An American Werewolf in London is a 1981Universal comedy/horror film written and directed by John Landis. (It was advertised with the Tagline, "From the director of Animal House, a different sort of animal.") Starring David Naughton, Griffin Dunne, Jenny Agutter, and John Woodvine, the film featured special effects by master make-up artist Rick Baker. (Frank Oz also made a cameo appearance, as didKermit the Frog and Miss Piggy — not to mention Landis himself.) It was shot on location in the UK, with Wales standing in for the Yorkshire moors, and "The Black Swan" pub in London for "The Slaughtered Lamb." The background music consisted of a number of cannily deployed popular songs (all of which have "moon" in the title), bolstered with some eleven minutes of moodily atmospheric music by Elmer Bernstein.AWiL was not particularly successful in its initial run. Critics were reportedly confused about whether to regard it as a comedy film with horror elements or a horror film with comedy relief, though Landis himself regards it as entirely in the vein of the old Universal monster films of the Forties. (There are also striking similarities between the Landis film and a 1941 British film, The Night Has Eyes, starring James Mason.) Since the Eighties, the film has come back from the dead (so to speak) as a Cult Classic. Naughton and Dunne handled their "buddy-body" banter excellently (the film really might have been entitled Road to Lycanthropy); Jenny Agutter as sexy nurse Alex Price is supremely enticing; and the acting throughout is generally well-handled — the characters come across as both interesting and sympathetic. It is true, however, that Landis does not seem quite to know what to do with such engaging characters; the initial parts of the film are both thrilling and funny, but about two-thirds of the way through, the plot seems to lose direction, and merely piles gory scene on gory scene in massive confusion until the film abruptly — stops.AWiL has infuriated some Britons, particularly Northerners, with its somewhat cartoonish and stereotypical depictions of life in the UK; it is possible that this was a deliberate echoing on Landis's part of the sketchily researched versions of Britain found in the Universal horror cycles of the Thirties and Forties.In 1997 a sequel, An American Werewolf in Paris, appeared; despite an engaging pair of leads (Tom Everett Scott and Julie Delpy), this was so fundamentally ill-conceived and executed (Landis was barely involved at all) that it was not very well received.Based largely on this film, Michael Jackson engaged Landis to direct his 1982 "Thriller" music video, and hired Rick Baker to do the make-up effects for it.There is now a Slaughtered Lamb Pub in the Greenwich Village section of New York City. Also, in a triumph for Universal Studios, the 2013 Halloween Horror Nights event at the Orlando park successfully got permission to make a haunted house based on the film. It includes virtually every horror-related scene of the film, from the attack on the moors and the demonic Nazi dream to the famous transformation and the wolf's rampage out of the porn theater into Picadilly Circus.A remake of the film is rumored to be in the works.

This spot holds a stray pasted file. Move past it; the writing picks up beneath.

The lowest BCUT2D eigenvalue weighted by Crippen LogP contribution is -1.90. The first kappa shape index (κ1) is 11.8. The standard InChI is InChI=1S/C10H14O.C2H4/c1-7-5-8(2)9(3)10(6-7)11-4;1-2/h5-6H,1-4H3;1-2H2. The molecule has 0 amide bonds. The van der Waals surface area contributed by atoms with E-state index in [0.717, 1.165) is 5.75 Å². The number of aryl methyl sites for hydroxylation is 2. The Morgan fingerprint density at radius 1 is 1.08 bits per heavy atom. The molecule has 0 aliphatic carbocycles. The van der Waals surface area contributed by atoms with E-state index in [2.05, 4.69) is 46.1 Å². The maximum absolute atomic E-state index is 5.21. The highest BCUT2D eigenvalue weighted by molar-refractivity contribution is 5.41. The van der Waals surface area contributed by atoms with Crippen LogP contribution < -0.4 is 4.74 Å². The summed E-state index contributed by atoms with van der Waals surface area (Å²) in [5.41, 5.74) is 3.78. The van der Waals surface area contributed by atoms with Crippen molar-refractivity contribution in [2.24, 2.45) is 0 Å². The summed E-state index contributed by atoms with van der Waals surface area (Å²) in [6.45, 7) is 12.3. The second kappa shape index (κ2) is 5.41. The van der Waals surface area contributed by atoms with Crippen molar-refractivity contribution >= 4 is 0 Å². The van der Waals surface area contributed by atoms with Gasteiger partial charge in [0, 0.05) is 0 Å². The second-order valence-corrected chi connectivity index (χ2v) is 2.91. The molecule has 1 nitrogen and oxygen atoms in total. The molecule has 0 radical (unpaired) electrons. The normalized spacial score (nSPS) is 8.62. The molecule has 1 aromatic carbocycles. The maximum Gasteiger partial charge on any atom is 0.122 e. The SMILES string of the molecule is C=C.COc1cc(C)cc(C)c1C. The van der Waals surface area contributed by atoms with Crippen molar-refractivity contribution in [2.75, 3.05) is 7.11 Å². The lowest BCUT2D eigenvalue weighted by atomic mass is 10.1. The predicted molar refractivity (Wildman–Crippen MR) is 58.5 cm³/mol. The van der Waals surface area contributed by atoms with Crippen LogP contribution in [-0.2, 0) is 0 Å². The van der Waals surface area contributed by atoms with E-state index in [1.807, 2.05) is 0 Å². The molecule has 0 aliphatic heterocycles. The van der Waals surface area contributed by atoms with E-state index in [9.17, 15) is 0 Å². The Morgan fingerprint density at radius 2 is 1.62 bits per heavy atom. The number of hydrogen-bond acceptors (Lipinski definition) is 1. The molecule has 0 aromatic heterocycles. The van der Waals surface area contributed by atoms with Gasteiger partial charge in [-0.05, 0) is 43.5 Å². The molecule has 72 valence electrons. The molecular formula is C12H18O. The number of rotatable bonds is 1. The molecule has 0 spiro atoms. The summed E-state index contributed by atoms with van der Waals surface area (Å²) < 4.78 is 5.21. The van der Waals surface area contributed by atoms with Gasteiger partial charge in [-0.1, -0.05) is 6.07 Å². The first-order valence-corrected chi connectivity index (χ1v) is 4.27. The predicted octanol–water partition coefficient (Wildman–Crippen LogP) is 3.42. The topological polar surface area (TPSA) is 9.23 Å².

An American Werewolf in London provides examples of the following tropes: